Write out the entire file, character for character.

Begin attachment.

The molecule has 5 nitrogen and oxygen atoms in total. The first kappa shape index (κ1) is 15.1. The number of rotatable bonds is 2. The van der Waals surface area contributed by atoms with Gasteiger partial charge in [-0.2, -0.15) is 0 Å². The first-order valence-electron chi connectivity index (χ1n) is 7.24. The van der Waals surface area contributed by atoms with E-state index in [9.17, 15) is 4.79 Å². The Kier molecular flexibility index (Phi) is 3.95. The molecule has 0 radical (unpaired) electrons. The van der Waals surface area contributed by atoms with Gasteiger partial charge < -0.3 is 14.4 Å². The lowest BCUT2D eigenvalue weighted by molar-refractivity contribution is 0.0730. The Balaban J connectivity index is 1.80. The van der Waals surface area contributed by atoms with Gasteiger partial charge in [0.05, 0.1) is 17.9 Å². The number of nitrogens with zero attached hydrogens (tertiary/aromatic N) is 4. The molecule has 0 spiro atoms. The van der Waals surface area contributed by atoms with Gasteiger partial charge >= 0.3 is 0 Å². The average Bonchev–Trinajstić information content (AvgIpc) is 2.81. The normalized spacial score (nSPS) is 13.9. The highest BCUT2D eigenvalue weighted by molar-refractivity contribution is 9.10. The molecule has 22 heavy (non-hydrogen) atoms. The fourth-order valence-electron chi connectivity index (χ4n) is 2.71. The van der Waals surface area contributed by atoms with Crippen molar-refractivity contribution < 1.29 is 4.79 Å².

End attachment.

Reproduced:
The molecule has 5 nitrogen and oxygen atoms in total. The first kappa shape index (κ1) is 15.1. The number of rotatable bonds is 2. The van der Waals surface area contributed by atoms with Gasteiger partial charge in [-0.2, -0.15) is 0 Å². The first-order valence-electron chi connectivity index (χ1n) is 7.24. The van der Waals surface area contributed by atoms with E-state index in [9.17, 15) is 4.79 Å². The Kier molecular flexibility index (Phi) is 3.95. The molecule has 0 radical (unpaired) electrons. The van der Waals surface area contributed by atoms with Gasteiger partial charge < -0.3 is 14.4 Å². The lowest BCUT2D eigenvalue weighted by molar-refractivity contribution is 0.0730. The Balaban J connectivity index is 1.80. The van der Waals surface area contributed by atoms with Gasteiger partial charge in [0.05, 0.1) is 17.9 Å². The number of nitrogens with zero attached hydrogens (tertiary/aromatic N) is 4. The molecule has 0 spiro atoms. The van der Waals surface area contributed by atoms with Gasteiger partial charge >= 0.3 is 0 Å². The average Bonchev–Trinajstić information content (AvgIpc) is 2.81. The normalized spacial score (nSPS) is 13.9. The highest BCUT2D eigenvalue weighted by molar-refractivity contribution is 9.10. The molecule has 22 heavy (non-hydrogen) atoms. The fourth-order valence-electron chi connectivity index (χ4n) is 2.71. The van der Waals surface area contributed by atoms with Crippen molar-refractivity contribution < 1.29 is 4.79 Å².